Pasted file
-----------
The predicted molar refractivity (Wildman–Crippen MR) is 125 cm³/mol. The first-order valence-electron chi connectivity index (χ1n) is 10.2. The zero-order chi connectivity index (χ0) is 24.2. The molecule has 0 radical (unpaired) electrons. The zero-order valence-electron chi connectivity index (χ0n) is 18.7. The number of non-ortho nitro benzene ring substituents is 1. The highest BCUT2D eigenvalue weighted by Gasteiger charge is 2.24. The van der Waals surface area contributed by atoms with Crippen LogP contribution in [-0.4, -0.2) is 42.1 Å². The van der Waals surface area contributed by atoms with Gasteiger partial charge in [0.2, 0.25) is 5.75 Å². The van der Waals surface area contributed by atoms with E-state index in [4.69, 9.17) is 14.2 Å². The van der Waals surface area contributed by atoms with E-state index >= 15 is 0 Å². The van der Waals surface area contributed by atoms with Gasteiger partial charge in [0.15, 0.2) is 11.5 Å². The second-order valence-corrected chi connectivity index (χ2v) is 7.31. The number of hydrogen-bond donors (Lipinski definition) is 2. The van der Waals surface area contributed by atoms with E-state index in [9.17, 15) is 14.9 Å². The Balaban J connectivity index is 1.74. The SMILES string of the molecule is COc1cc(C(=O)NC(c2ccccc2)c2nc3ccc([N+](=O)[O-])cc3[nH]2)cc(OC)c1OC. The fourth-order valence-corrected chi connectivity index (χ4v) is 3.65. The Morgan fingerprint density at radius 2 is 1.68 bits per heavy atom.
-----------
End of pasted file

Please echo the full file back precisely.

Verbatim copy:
The predicted molar refractivity (Wildman–Crippen MR) is 125 cm³/mol. The first-order valence-electron chi connectivity index (χ1n) is 10.2. The zero-order chi connectivity index (χ0) is 24.2. The molecule has 0 radical (unpaired) electrons. The zero-order valence-electron chi connectivity index (χ0n) is 18.7. The number of non-ortho nitro benzene ring substituents is 1. The highest BCUT2D eigenvalue weighted by Gasteiger charge is 2.24. The van der Waals surface area contributed by atoms with Crippen LogP contribution in [-0.4, -0.2) is 42.1 Å². The van der Waals surface area contributed by atoms with Gasteiger partial charge in [0.2, 0.25) is 5.75 Å². The van der Waals surface area contributed by atoms with E-state index in [4.69, 9.17) is 14.2 Å². The van der Waals surface area contributed by atoms with E-state index >= 15 is 0 Å². The van der Waals surface area contributed by atoms with Gasteiger partial charge in [0.15, 0.2) is 11.5 Å². The second-order valence-corrected chi connectivity index (χ2v) is 7.31. The number of hydrogen-bond donors (Lipinski definition) is 2. The van der Waals surface area contributed by atoms with E-state index in [9.17, 15) is 14.9 Å². The Balaban J connectivity index is 1.74. The SMILES string of the molecule is COc1cc(C(=O)NC(c2ccccc2)c2nc3ccc([N+](=O)[O-])cc3[nH]2)cc(OC)c1OC. The fourth-order valence-corrected chi connectivity index (χ4v) is 3.65. The Morgan fingerprint density at radius 2 is 1.68 bits per heavy atom.